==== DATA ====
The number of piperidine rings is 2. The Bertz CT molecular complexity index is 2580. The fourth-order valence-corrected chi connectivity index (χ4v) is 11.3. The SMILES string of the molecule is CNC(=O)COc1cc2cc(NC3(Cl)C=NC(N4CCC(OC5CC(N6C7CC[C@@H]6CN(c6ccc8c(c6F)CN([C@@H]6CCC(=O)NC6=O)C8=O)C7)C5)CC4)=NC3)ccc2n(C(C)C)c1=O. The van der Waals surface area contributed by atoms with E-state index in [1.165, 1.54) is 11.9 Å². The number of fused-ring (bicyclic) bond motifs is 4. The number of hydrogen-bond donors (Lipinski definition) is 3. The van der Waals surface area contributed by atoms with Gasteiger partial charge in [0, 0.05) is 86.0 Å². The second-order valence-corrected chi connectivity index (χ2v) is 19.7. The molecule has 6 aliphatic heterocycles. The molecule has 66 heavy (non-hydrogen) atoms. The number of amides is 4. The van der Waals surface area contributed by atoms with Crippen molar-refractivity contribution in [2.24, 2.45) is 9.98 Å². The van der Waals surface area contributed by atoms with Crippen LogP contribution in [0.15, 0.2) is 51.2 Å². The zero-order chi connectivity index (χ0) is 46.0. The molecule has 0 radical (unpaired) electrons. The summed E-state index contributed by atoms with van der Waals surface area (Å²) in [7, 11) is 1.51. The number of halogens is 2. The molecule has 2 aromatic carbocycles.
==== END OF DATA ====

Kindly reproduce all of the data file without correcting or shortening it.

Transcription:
The number of piperidine rings is 2. The Bertz CT molecular complexity index is 2580. The fourth-order valence-corrected chi connectivity index (χ4v) is 11.3. The SMILES string of the molecule is CNC(=O)COc1cc2cc(NC3(Cl)C=NC(N4CCC(OC5CC(N6C7CC[C@@H]6CN(c6ccc8c(c6F)CN([C@@H]6CCC(=O)NC6=O)C8=O)C7)C5)CC4)=NC3)ccc2n(C(C)C)c1=O. The van der Waals surface area contributed by atoms with E-state index in [1.165, 1.54) is 11.9 Å². The number of fused-ring (bicyclic) bond motifs is 4. The number of hydrogen-bond donors (Lipinski definition) is 3. The van der Waals surface area contributed by atoms with Gasteiger partial charge in [0, 0.05) is 86.0 Å². The second-order valence-corrected chi connectivity index (χ2v) is 19.7. The molecule has 6 aliphatic heterocycles. The molecule has 66 heavy (non-hydrogen) atoms. The number of amides is 4. The van der Waals surface area contributed by atoms with Crippen molar-refractivity contribution in [2.24, 2.45) is 9.98 Å². The van der Waals surface area contributed by atoms with Crippen LogP contribution in [0.15, 0.2) is 51.2 Å². The zero-order chi connectivity index (χ0) is 46.0. The molecule has 0 radical (unpaired) electrons. The summed E-state index contributed by atoms with van der Waals surface area (Å²) in [7, 11) is 1.51. The number of halogens is 2. The molecule has 2 aromatic carbocycles.